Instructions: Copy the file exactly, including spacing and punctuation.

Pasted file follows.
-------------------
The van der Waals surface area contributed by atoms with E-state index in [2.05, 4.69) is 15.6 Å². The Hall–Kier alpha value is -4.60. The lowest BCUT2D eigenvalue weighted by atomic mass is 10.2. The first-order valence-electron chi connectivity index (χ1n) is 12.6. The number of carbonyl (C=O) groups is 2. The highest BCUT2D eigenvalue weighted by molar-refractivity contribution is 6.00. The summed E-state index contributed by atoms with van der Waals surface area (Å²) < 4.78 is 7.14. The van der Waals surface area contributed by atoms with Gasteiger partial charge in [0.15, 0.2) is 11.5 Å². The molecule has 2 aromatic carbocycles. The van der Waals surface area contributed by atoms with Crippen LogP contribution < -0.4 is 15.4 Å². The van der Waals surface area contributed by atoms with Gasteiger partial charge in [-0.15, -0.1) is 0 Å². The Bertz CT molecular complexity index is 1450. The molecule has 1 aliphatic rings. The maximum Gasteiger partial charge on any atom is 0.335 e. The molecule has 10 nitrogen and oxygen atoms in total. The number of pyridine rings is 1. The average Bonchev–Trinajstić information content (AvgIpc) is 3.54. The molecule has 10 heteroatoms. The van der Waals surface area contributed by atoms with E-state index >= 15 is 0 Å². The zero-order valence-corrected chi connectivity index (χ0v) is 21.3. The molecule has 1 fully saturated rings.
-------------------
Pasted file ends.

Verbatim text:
The van der Waals surface area contributed by atoms with E-state index in [2.05, 4.69) is 15.6 Å². The Hall–Kier alpha value is -4.60. The lowest BCUT2D eigenvalue weighted by atomic mass is 10.2. The first-order valence-electron chi connectivity index (χ1n) is 12.6. The number of carbonyl (C=O) groups is 2. The highest BCUT2D eigenvalue weighted by molar-refractivity contribution is 6.00. The summed E-state index contributed by atoms with van der Waals surface area (Å²) < 4.78 is 7.14. The van der Waals surface area contributed by atoms with Gasteiger partial charge in [0.15, 0.2) is 11.5 Å². The molecule has 2 aromatic carbocycles. The van der Waals surface area contributed by atoms with Crippen LogP contribution < -0.4 is 15.4 Å². The van der Waals surface area contributed by atoms with Gasteiger partial charge in [-0.15, -0.1) is 0 Å². The Bertz CT molecular complexity index is 1450. The molecule has 1 aliphatic rings. The maximum Gasteiger partial charge on any atom is 0.335 e. The molecule has 10 nitrogen and oxygen atoms in total. The number of pyridine rings is 1. The average Bonchev–Trinajstić information content (AvgIpc) is 3.54. The molecule has 10 heteroatoms. The van der Waals surface area contributed by atoms with E-state index >= 15 is 0 Å². The zero-order valence-corrected chi connectivity index (χ0v) is 21.3. The molecule has 1 fully saturated rings.